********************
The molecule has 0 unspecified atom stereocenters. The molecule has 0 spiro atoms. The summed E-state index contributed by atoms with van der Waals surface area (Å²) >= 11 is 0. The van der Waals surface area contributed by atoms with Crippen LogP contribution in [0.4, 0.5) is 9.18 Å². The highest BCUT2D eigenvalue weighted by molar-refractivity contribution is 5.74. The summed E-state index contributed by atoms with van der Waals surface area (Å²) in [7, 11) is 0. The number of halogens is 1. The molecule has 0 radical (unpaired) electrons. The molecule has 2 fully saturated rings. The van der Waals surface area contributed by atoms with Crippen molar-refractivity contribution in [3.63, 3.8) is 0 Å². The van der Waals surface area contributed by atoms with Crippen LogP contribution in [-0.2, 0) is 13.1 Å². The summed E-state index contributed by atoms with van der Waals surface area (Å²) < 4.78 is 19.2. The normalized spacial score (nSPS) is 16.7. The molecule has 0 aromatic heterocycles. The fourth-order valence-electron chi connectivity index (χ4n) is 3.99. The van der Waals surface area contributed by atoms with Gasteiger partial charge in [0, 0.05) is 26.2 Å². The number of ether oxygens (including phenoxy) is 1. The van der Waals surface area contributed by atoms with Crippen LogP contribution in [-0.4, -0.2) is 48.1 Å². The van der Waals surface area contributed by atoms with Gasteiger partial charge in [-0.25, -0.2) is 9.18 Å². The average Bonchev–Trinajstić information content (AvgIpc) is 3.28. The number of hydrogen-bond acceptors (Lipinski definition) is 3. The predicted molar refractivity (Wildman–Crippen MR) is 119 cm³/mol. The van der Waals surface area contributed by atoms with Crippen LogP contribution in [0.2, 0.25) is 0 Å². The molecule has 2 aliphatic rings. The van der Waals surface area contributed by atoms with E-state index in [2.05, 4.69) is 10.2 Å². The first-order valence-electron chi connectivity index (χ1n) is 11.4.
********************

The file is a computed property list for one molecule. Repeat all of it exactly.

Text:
The molecule has 0 unspecified atom stereocenters. The molecule has 0 spiro atoms. The summed E-state index contributed by atoms with van der Waals surface area (Å²) >= 11 is 0. The van der Waals surface area contributed by atoms with Crippen LogP contribution in [0.4, 0.5) is 9.18 Å². The highest BCUT2D eigenvalue weighted by molar-refractivity contribution is 5.74. The summed E-state index contributed by atoms with van der Waals surface area (Å²) in [7, 11) is 0. The number of halogens is 1. The molecule has 0 radical (unpaired) electrons. The molecule has 2 fully saturated rings. The van der Waals surface area contributed by atoms with Crippen molar-refractivity contribution in [3.63, 3.8) is 0 Å². The van der Waals surface area contributed by atoms with Crippen LogP contribution in [-0.2, 0) is 13.1 Å². The summed E-state index contributed by atoms with van der Waals surface area (Å²) < 4.78 is 19.2. The normalized spacial score (nSPS) is 16.7. The molecule has 0 aromatic heterocycles. The fourth-order valence-electron chi connectivity index (χ4n) is 3.99. The van der Waals surface area contributed by atoms with Gasteiger partial charge in [0, 0.05) is 26.2 Å². The number of ether oxygens (including phenoxy) is 1. The van der Waals surface area contributed by atoms with Crippen LogP contribution in [-0.4, -0.2) is 48.1 Å². The van der Waals surface area contributed by atoms with Gasteiger partial charge in [-0.25, -0.2) is 9.18 Å². The average Bonchev–Trinajstić information content (AvgIpc) is 3.28. The number of hydrogen-bond acceptors (Lipinski definition) is 3. The predicted molar refractivity (Wildman–Crippen MR) is 119 cm³/mol. The van der Waals surface area contributed by atoms with Crippen LogP contribution in [0.2, 0.25) is 0 Å². The molecule has 2 aliphatic rings. The van der Waals surface area contributed by atoms with E-state index in [2.05, 4.69) is 10.2 Å². The first-order valence-electron chi connectivity index (χ1n) is 11.4.